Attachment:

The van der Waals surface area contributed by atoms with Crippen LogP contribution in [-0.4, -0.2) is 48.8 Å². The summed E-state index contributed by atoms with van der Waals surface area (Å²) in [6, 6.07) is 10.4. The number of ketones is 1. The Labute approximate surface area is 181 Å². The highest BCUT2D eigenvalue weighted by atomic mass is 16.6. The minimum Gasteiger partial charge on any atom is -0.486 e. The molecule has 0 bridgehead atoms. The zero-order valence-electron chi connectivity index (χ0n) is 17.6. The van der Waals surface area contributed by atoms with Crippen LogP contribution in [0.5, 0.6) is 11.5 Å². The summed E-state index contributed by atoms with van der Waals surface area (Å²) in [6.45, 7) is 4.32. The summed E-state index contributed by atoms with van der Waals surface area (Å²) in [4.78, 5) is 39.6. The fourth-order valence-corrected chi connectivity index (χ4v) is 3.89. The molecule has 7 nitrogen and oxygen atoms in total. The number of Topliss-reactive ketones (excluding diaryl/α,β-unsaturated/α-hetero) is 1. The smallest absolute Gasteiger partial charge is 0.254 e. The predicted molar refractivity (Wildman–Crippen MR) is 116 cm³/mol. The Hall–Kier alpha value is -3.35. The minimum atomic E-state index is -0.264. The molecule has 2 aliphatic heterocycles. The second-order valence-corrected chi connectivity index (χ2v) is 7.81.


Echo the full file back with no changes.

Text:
The van der Waals surface area contributed by atoms with Crippen LogP contribution in [-0.4, -0.2) is 48.8 Å². The summed E-state index contributed by atoms with van der Waals surface area (Å²) in [6, 6.07) is 10.4. The number of ketones is 1. The Labute approximate surface area is 181 Å². The highest BCUT2D eigenvalue weighted by atomic mass is 16.6. The minimum Gasteiger partial charge on any atom is -0.486 e. The molecule has 0 bridgehead atoms. The zero-order valence-electron chi connectivity index (χ0n) is 17.6. The van der Waals surface area contributed by atoms with Crippen LogP contribution in [0.5, 0.6) is 11.5 Å². The summed E-state index contributed by atoms with van der Waals surface area (Å²) in [6.45, 7) is 4.32. The summed E-state index contributed by atoms with van der Waals surface area (Å²) in [4.78, 5) is 39.6. The fourth-order valence-corrected chi connectivity index (χ4v) is 3.89. The molecule has 7 nitrogen and oxygen atoms in total. The number of Topliss-reactive ketones (excluding diaryl/α,β-unsaturated/α-hetero) is 1. The smallest absolute Gasteiger partial charge is 0.254 e. The predicted molar refractivity (Wildman–Crippen MR) is 116 cm³/mol. The Hall–Kier alpha value is -3.35. The minimum atomic E-state index is -0.264. The molecule has 2 aliphatic heterocycles. The second-order valence-corrected chi connectivity index (χ2v) is 7.81.